The St Jude’s Rotary office was filled with the sounds of craftwork as Interactors got busy with their latest community project.
“We are making blackboard dusters to give to schools. I think I have made over five so far!” explains enthusiastic secondary student Eva.
As well as being a practical show of goodwill for a local school, who can then prioritise their limited budget on providing more books for their students, the blackboard dusters have another benefit. They are made out of recycled foam from old mattresses and help reduce the amount of waste going to landfill. The soft, spongey material is perfect for a new life as a duster!
Once a mini mountain of dusters had been made, our students hopped on a St Jude’s bus to give them to two neighboring schools in Arusha - Oldadai and Njiro Secondary Schools. The smile from Oldadai Secondary School headmaster Urio Godson shows they were well received!
Both schools are supported by our Community Service Year Interns (CSY) Interns. Many local government schools do not have enough teachers, and a student to teacher ratio that makes effective teaching difficult. It is not uncommon to see over 100 children in one classroom.
Daudi is one of last year’s St Jude graduates doing his Community Service Year at Njiro Secondary School, and Kelvin is at Oldadai Secondary School. Now that The School of St Jude has both intern teachers and a supply of blackboard dusters to help support our local community, we are sure our Rotarian students can build on this with their community project plans in the future.
Interact gives our students the confidence to present their ideas and the opportunity to get a project off the ground and out into the world. The blackboard duster project was the brainchild of Edgar from Form 3. Rotary Coordinator Seb was full of praise for the community-minded student.
“He is brilliant. Edgar constantly tries to develop more knowledge about Rotary and goes to the library to research in his free time,” he said. “The dusters were his idea. He came to me with the idea and I encouraged him to take it to the club President and board. He even taught the other Interactors how to make them.”
St Jude’s students love to help others, so show your support for their community enthusiasm by helping fund their projects. They learn skills for life and grow confidence!
More than 500 promising primary school graduates streamed through the St Jude’s gates late this month.
They arrived early, prepared for testing and hopeful of securing a St Jude’s scholarship that will ensure they receive a free, high-quality education through high school.
An opportunity like this doesn’t come along often in Tanzania, one of the world’s poorest countries. Just 7.5% of the total population over 25 years old has a secondary education, so those who are eventually chosen from this eager group already have a chance at a brighter future.
Each of these students have already showed their dedication to education – due to their impressive exam results, they were invited from under-resourced government schools to vie for fewer than 100 Form 1 scholarships available.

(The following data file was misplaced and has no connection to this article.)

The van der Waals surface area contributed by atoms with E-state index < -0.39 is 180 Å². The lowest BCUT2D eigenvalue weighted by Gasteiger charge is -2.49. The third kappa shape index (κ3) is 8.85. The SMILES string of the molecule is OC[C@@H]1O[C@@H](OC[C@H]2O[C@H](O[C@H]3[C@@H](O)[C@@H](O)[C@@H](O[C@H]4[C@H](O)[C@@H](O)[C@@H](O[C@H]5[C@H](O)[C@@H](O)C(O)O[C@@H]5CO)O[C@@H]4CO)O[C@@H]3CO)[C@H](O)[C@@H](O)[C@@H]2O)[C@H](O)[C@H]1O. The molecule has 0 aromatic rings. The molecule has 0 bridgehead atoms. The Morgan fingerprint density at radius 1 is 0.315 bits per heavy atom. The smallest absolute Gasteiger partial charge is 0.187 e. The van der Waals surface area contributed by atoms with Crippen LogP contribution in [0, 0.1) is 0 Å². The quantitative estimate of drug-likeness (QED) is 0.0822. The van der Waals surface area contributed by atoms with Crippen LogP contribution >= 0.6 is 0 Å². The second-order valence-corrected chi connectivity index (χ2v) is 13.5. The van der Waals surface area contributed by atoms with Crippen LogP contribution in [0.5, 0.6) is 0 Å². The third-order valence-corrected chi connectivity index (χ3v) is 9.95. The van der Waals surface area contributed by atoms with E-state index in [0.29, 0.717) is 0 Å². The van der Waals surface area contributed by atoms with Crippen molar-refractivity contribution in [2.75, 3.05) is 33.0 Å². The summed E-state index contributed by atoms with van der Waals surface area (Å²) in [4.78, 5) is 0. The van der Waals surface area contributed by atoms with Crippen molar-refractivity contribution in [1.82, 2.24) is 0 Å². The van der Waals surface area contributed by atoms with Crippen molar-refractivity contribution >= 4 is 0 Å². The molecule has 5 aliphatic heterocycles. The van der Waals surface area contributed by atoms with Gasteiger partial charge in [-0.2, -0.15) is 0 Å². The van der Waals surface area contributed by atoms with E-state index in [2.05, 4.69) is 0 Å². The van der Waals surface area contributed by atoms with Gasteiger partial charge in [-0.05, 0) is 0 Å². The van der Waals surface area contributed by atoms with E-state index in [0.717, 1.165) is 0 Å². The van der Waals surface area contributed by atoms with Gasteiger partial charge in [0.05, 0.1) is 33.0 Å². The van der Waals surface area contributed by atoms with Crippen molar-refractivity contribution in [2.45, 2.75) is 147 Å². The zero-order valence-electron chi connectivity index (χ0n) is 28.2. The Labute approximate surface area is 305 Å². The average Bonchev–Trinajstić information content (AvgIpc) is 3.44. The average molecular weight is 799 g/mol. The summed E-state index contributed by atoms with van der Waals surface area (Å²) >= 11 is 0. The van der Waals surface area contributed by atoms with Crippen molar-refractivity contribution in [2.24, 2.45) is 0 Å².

“Student selection is very important to St Jude’s and it’s imperative we get it right,” testing co-ordinator and Community Relations Manager Charlotte Peyrat-Vaganay said.
“This process gives the most diligent students the best chance of receiving a well-educated future.”
Each year St Jude’s awards scholarships for free high-quality education to the poorest and brightest students in Arusha.
New students are enrolled in a number of different age groups, from Grade 1, right up to Form 5, the second last year of high school.
In August, more than 700 students from across Arusha participated in a similar process for our 2017 Grade 1 scholarships.
Students who successfully pass the academic testing must then pass a poverty assessment to ensure we reach the families who need your support the most.
Donate today and help our school continue to offer a high-quality education to promising but underprivileged students in Tanzania.
They’ve finished in the academic top 1% in the nation, and now our Grade 7’s are showing their maturity by demonstrating community spirit during their holidays.
Our Grade 7s recently came third from 68 schools in the district and improved in the national rankings. All students finished with marks of either ‘A’ or ‘B’ in their national exams, qualifying St Jude’s as one of the top primary schools in Tanzania.
Primary school headmaster George Stephen was unsurprisingly thrilled with the outcome.
“I would like to congratulate every one of us (within the primary school) who worked to achieve these good results. Your hard work is appreciated,” he said.
“Let’s continue working towards more performances like this.”
More than 30 of these enthusiastic, soon-to-be primary school graduates have busily spent their end of school-year break volunteering for our school community.
Anethi (Annette) is one such inspirational student. She has chosen to give back by helping to prepare the hundreds of meals our kitchen serves each day, as well as sharing her creative skills in the art room.